How to Motivate Your Employees to Achieve Success

How to Motivate Your Employees to Achieve Success

In my last article, Can your 2 Year Old Teach You Accountability, I discussed how you can learn accountability and how you can work with your direct reports on it. But, if they are not personally motivated to be accountable, be proactive, and rise to every business challenge, you’re not going to get very far.

There are numerous aspects of motivation, but they can be convened into two main areas to focus on. It’s important to set up a general environment to motivate employees, and have a focus on each person’s specific drivers of motivation.

The best place to start is the general environment, as that will initially give you the most bang for the buck across your company. There are many diverse options to build the type of supportive environment that will grow and support employee motivation, but here are a few ideas that might help:

  1. Acknowledge, acknowledge, acknowledge

One of the most important areas of driving motivation is acknowledgement. Yes, benefits and compensation go a long way, but they need to be supported by acknowledgement of a job well done. Small wins should get a personal mention… big wins should be more of a company-wide spectacle. Not only will this propel those people in the future, but when others see those acknowledgements, it will motivate them to be in the limelight as well. There are too many ways to accomplish this to mention here, but start with praise in an email, or a pat on the back for the personal and mention the big wins at your department level or company-wide meetings.

  1. Set SMART Goals

You may have heard of SMART goals before, but despite the mnemonic used, or process used, it’s very important to have your employee’s goals be in the right range between being attainable and challenging them. If you’re outside this range, you’re going to kill their motivation. Too easy, and they feel unchallenged and motivation will ebb. Too challenging and they will feel like a failure and motivation will start to die out as they see they’re unattainable. If you stick to the SMART goals (Specific, Measurable, Achievable, Relevant, and Time-Bound or Timely) you’ll definitely be on the right track.

  1. Support Competition

Some managers are wary of competition within their departments or companies… but healthy competition can not only help the bottom line, it can provide quite an environment for motivation. There have been many studies done, and gamification of company processes has been proven to help in innumerable ways. Come up with a desired prize, tie the processes and goals to it, measure progress, and make it fun.

  1. Setup a project backlog open for anyone

I’m sure you have a few initiatives that may not be central to the forward movement of your business, but may help in numerous ways, or may be something you’ve been thinking about doing for a while now. Start a project backlog, or a bin of projects you would love to have completed. Keep it open across all departments and give people the autonomy to choose a project if they wish to work towards completing it. It’s important that employees don’t get bored with their day to day and a new project that they spend some time on, as long as it doesn’t hinder their job specific duties, may do the trick. You also may get surprised by who shows some new skills, as part of these projects, that can be of benefit for the long haul.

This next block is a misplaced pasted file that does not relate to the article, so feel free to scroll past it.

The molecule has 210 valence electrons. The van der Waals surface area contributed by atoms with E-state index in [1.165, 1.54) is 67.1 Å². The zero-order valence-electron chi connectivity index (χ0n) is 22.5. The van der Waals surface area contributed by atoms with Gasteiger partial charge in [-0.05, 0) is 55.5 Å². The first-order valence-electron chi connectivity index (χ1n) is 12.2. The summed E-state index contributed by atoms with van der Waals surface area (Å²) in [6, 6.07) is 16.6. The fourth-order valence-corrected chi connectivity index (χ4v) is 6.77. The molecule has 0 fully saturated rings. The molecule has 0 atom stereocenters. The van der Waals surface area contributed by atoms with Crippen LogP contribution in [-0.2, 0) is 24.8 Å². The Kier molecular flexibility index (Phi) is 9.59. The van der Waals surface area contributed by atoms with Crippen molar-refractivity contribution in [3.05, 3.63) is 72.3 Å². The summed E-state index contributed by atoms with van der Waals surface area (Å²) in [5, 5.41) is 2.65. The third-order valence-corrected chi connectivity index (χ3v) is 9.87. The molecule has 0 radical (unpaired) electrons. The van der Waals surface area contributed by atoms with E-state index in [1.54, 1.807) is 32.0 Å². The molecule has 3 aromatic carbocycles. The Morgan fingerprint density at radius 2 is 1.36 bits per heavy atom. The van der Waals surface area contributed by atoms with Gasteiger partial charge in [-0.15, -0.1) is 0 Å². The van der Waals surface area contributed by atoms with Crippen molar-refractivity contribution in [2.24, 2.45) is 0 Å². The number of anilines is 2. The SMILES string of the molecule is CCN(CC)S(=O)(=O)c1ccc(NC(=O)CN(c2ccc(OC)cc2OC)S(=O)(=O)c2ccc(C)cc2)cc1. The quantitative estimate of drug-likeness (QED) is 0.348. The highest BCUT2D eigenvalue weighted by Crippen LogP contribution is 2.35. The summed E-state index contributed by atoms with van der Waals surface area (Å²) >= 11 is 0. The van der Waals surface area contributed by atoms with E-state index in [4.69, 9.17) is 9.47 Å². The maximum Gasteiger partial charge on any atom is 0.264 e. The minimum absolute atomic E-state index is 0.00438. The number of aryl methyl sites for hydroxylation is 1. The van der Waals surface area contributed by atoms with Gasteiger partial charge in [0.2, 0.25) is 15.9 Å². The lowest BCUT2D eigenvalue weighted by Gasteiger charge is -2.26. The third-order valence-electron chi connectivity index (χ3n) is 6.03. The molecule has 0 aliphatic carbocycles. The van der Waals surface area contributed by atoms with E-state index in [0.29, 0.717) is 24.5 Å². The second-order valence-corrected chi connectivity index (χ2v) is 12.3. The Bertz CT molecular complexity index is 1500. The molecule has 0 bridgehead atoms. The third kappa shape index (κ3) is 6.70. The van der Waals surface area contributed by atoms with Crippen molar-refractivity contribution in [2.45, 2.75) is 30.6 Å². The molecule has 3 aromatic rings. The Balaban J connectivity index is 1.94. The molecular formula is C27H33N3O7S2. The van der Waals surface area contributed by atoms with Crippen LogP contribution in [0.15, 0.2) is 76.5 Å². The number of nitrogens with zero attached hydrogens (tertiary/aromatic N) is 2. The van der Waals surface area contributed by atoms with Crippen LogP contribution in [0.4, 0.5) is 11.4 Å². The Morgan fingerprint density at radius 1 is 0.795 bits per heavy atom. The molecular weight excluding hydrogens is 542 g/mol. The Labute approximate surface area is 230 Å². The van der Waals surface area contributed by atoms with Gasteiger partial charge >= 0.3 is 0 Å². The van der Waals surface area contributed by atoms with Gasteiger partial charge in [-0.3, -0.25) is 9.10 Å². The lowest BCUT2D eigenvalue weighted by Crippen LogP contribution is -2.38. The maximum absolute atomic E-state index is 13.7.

Those few examples will help setting up an environment of motivation, but after that you should also take time to focus on personal motivators.

Each person in your company has their own motivators. It will only serve you and your company in the long run to take the time to keep your eyes and ears open to understand these factors for your employees. This doesn’t mean you have to hang out with them for weeks at a time to understand every nuance… but be aware of how they react in certain situations, what projects and duties light a fire under them, what aspects of their jobs they shy away from, and if they enjoy the limelight or are more of a private person.

Once you have a general idea of each employee’s motivators, you can definitely bucket them in groups across main themes in their motivators. This will help you manage the overall motivation process. Understanding who is in each group will help you with engaging them as a part of the general environment pieces. For example, bring someone who loves the limelight up to the front of a meeting to promote their big win, but send a company email to promote the big win for someone who shys away from the public eye.

Updating your environment and understanding each of your people’s motivators will benefit your revenues, achieve project completion sooner, keep your employees happy, and ultimately achieve success for them and your company.



Kathy Davis Article Provided By Kathy Davis, CPA, CGMA, MKS&H Managing Partner.

About: McLean, Koehler, Sparks & Hammond (MKS&H) is a professional service firm with offices in Hunt Valley and Frederick. MKS&H helps owners and organizational leaders become more successful by putting complex financial data into truly meaningful context. But deeper than dollars and data, our focus is on developing an understanding of you, your culture and your business goals. This approach enables our clients to achieve their greatest potential.



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